- News Home
5 December 2013 11:26 am ,
Vol. 342 ,
An animal rights group known as the Nonhuman Rights Project filed lawsuits in three New York courts this week in an...
Researchers have been hot on the trail of the elusive Denisovans, a type of ancient human known only by their DNA and...
Thousands of scientists in the Russian Academy of Sciences (RAS) are about to lose their jobs as a result of the...
Dyslexia, a learning disability that hinders reading, hasn't been associated with deficits in vision, hearing, or...
Exotic, elusive, and dangerous, snakes have fascinated humankind for millennia. They can be hard to find, yet their...
Researchers have sequenced and analyzed the first two snake genomes, which represent two evolutionary extremes. The...
Snake venoms are remarkably complex mixtures that can stun or kill prey within minutes. But more and more researchers...
At age 30, Dutch biologist Freek Vonk has built up a respectable career as a snake scientist. But in his home country,...
- 5 December 2013 11:26 am , Vol. 342 , #6163
- About Us
House Bill Would Let NOAA Keep Satellites
18 April 2012 12:44 pm
A U.S. House of Representatives spending panel is taking a more cautious approach than its Senate counterpart when it comes to building U.S. weather and climate science satellites.
The House Appropriations Committee today released a fiscal year 2013 spending bill that provides $5.0 billion to the National Oceanic and Atmospheric Administration (NOAA). That figure is $68 million more than its current budget, but $93 million below the Obama Administration's request for the year that begins on 1 October.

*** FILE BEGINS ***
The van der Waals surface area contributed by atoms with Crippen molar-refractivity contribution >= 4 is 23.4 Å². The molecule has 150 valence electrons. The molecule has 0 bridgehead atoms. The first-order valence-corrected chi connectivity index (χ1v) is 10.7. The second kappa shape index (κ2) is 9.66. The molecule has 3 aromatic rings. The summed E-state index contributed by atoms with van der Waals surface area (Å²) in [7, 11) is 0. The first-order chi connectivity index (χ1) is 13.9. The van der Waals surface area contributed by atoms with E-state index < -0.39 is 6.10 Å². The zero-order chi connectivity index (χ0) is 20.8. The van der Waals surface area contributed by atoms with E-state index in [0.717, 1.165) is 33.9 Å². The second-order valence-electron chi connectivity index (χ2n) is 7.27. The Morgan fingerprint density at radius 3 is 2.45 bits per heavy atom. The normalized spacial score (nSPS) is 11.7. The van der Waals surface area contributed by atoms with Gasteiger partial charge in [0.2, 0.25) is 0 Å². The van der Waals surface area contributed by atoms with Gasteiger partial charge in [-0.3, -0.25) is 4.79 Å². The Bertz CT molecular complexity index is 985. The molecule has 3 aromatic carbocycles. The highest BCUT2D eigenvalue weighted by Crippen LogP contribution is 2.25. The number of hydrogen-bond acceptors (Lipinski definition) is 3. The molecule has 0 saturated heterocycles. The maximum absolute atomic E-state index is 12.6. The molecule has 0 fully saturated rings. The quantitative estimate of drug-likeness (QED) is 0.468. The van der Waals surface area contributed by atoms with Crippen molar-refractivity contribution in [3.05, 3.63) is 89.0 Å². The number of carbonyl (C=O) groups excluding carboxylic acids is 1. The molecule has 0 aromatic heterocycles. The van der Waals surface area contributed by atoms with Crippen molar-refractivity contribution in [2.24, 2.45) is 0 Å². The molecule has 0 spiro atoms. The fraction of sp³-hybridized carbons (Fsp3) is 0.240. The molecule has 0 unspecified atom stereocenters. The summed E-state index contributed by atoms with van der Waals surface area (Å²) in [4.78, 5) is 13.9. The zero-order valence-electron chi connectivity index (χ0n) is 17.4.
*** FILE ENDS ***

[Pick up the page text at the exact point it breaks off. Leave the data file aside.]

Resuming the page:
Unlike a Senate version of the bill released yesterday, however, the House bill does not call for moving four major satellite programs from NOAA to NASA.
Although NOAA has been struggling for years to keep its satellite programs on schedule and within budgets, the Senate's proposal surprised some agency watchers. "This is a very intriguing move," said Eric Webster, a vice president at ITT Exelis, an aerospace firm in McLean, Virginia. "It will save money, as NASA charged overhead, and NOAA had its own costs as well." Webster is a former head of NOAA's legislative affairs office. The Obama Administration has not commented on the Senate proposal.
The House bill, which will come up for a subcomittee vote tomorrow, includes full funding for the four satellite programs, including $916 million to keep the troubled Joint Polar Satellite System on track.